Use this URL to cite or link to this record in EThOS:
Title: Perceptions of landscape continuity and change
Author: Heatherington, Catherine M.
ISNI:       0000 0004 5350 2442
Awarding Body: University of Sheffield
Current Institution: University of Sheffield
Date of Award: 2015
Availability of Full Text:
Access from EThOS:
Access from Institution:
Interest in derelict, underused and neglected (DUN) sites has grown in recent years in both the academic and public domains. This interest is not only theoretical and landscape professionals are experimenting with new ways of designing landscapes on DUN sites. This research finds that designers incorporate the histories of these sites into the developed landscapes through their uses of new and recycled materials, through symbolic and metaphorical references and by revealing the relationships between material, spatial and temporal layers and processes. However there has been little research into the visitors’ perceptions of such developed DUN landscapes. I show that their responses to these landscapes are not always straightforward and predictable. They are often contingent and influenced by imagination and memory. The temporal and material layers in the landscapes are valued for the ways in which they juxtapose, what visitors perceive as, the natural and the cultural worlds. Individuals’ responses are dependent on external factors such as prior knowledge and experiences, and on perceptions of the wider landscape as well as on immediate sensations and observations within the site. I argue that these diverse ways of perceiving the landscapes contribute to a sense of continuity. However continuity in this context is not about permanence or a desire for things to remain static. For some it can be understood as a sense of the passage of time that does not necessarily exclude the possibility of future change. I suggest that an understanding on the part of professionals of these varied perceptions and responses can inform the design of the relationships between the semi-natural and cultural layers and enable a better understanding of the effects of creating temporal and material palimpsests in former DUN landscapes.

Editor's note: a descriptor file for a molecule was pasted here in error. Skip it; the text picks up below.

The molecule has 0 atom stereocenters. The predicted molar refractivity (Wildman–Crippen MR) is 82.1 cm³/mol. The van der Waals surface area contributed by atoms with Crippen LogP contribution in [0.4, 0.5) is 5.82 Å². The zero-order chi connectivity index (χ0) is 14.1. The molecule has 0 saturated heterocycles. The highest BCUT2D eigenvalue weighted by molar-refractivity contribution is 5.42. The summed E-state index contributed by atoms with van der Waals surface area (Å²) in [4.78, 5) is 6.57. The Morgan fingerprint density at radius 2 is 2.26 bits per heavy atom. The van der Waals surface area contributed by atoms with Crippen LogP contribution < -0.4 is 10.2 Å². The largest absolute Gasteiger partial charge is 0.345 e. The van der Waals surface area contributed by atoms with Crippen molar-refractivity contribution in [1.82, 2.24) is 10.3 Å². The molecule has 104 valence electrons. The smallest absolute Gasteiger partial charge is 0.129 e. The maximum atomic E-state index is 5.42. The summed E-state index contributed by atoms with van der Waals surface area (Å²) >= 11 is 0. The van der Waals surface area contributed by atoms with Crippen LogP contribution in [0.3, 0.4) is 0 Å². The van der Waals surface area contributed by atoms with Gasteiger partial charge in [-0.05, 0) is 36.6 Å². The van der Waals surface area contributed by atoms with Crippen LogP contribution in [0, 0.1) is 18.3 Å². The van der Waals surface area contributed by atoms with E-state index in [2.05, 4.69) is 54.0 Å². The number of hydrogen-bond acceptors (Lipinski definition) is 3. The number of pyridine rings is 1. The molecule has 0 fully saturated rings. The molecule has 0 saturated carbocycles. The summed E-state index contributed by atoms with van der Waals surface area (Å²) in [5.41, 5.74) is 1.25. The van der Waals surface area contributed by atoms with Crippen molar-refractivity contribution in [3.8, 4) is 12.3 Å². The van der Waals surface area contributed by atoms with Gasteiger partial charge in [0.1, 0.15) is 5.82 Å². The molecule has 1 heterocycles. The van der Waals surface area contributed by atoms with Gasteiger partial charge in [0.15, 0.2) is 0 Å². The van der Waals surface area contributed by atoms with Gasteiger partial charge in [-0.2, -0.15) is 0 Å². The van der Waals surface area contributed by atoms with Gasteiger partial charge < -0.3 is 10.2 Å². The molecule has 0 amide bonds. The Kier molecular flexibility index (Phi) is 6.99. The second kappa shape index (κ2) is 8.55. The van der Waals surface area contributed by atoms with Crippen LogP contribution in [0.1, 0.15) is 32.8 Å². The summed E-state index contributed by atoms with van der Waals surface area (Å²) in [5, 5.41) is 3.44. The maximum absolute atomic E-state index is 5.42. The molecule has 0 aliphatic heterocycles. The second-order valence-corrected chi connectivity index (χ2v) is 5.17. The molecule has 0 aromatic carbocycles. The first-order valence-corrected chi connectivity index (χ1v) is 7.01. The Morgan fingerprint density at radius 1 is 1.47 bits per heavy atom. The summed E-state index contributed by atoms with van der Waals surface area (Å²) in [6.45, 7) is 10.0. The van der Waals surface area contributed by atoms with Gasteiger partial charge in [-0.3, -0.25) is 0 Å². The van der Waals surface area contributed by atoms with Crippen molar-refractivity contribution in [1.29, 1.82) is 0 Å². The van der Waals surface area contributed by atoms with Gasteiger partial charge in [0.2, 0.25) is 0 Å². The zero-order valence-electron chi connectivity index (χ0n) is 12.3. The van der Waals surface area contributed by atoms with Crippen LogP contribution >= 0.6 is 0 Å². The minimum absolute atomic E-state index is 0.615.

Supervisor: Jorgensen, Anna ; Walker, Stephen Sponsor: Not available
Qualification Name: Thesis (Ph.D.) Qualification Level: Doctoral
EThOS ID:  DOI: Not available